Primitivism. Naive art (From lat. Primitivus – the first, earliest) is the general name of the work of unprofessional artists of the late XIX-XX centuries, not familiar with literacy and consciously cultivating a certain “incorrectness” of their works. This is not just about unprofessional art, but about artists involved in the general art process of that time, who had some influence on contemporary professional art. Primitive artists include A. Russo, K. Bombois, L. Serafin, N. Pirosmani and others who have gained worldwide fame.
Sometimes primitivism is understood as the conscious use of primitive art forms in the work of professional artists: children’s drawings, folk art, art of other, usually exotic cultures.
Neo-primitivism. Continue reading
Classicism (derived from the Latin classicus – exemplary) is an artistic style and aesthetic trend in European literature and art of the 17th – beginning of the 19th centuries, one of the important features of which was the appeal to the images and forms of ancient literature and art as an ideal aesthetic standard. A work of art, from the point of view of classicism, should be built on the basis of strict canons, thereby revealing the harmony and logic of the universe itself. Of interest to classicism is only eternal and unchanging. In each phenomenon, he seeks to recognize only essential, typological features, discarding random individual signs. The aesthetics of classicism attaches great importance to the social educational function of art. Classicism takes many of the rules and canons from ancient art.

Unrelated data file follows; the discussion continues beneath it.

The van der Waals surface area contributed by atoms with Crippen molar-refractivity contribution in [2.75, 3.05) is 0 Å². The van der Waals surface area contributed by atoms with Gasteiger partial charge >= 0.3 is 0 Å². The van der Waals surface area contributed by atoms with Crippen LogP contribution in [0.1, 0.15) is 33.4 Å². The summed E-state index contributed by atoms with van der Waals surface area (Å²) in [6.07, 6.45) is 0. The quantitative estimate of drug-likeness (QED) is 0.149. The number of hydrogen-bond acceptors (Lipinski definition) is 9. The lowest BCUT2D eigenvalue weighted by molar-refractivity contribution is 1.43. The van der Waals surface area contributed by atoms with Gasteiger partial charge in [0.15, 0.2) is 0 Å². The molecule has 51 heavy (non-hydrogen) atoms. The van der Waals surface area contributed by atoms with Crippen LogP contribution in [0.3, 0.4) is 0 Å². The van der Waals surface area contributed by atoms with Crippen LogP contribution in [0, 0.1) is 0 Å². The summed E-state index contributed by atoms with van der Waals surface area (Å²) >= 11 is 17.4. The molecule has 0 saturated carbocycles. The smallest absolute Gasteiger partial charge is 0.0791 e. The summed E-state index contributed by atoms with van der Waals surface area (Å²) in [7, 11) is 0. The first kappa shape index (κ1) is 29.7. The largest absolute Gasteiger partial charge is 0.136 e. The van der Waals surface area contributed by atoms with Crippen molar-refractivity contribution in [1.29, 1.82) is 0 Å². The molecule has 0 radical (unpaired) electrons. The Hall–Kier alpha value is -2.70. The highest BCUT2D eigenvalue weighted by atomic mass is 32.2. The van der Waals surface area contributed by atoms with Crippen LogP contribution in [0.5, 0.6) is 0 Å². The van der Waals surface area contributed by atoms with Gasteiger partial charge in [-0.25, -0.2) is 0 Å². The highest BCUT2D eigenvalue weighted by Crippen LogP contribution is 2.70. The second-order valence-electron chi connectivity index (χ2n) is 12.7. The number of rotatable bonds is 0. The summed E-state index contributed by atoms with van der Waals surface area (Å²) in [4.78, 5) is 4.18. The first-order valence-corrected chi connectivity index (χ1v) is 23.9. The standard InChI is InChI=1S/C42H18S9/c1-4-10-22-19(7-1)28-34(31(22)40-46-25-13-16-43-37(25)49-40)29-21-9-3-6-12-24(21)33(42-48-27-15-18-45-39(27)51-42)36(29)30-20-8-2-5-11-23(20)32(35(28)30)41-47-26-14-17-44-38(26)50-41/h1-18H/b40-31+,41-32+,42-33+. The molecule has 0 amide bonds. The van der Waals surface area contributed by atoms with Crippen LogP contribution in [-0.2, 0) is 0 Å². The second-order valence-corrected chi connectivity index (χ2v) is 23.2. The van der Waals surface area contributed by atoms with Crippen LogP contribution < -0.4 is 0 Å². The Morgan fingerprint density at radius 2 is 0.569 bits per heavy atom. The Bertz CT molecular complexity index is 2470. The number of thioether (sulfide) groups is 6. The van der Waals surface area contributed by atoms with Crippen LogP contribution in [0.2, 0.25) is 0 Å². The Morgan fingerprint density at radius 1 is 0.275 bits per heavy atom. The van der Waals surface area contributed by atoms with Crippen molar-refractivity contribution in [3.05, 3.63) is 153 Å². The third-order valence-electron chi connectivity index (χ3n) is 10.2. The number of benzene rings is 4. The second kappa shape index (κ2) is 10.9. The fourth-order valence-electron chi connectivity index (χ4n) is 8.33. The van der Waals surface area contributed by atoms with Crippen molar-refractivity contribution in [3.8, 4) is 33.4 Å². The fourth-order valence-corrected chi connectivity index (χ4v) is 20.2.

Classicism is based on the ideas of rationalism, which were formed simultaneously with the same ideas in the philosophy of Descartes. Continue reading
Color field painting (from the English color field) is an abstract painting style that arose in New York City in the 1940-1950s. She was inspired by European modernism and was closely associated with abstract expressionism, while many of her early supporters were among the pioneers of abstract expressionism. The color field painting is characterized primarily by large fields of a flat, monolithic color, smeared or stained on the canvas, creating a continuous surface area and a flat plan of the picture. The movement pays less attention to gestures, strokes and action in favor of a general conformity of form and process.
During the late 1950s and 1960s, color-field artists appeared in the UK, Canada, Washington, DC, and the US West Coast using stripes, targets, simple geometric shapes, and hints of landscape imagery and nature. Continue reading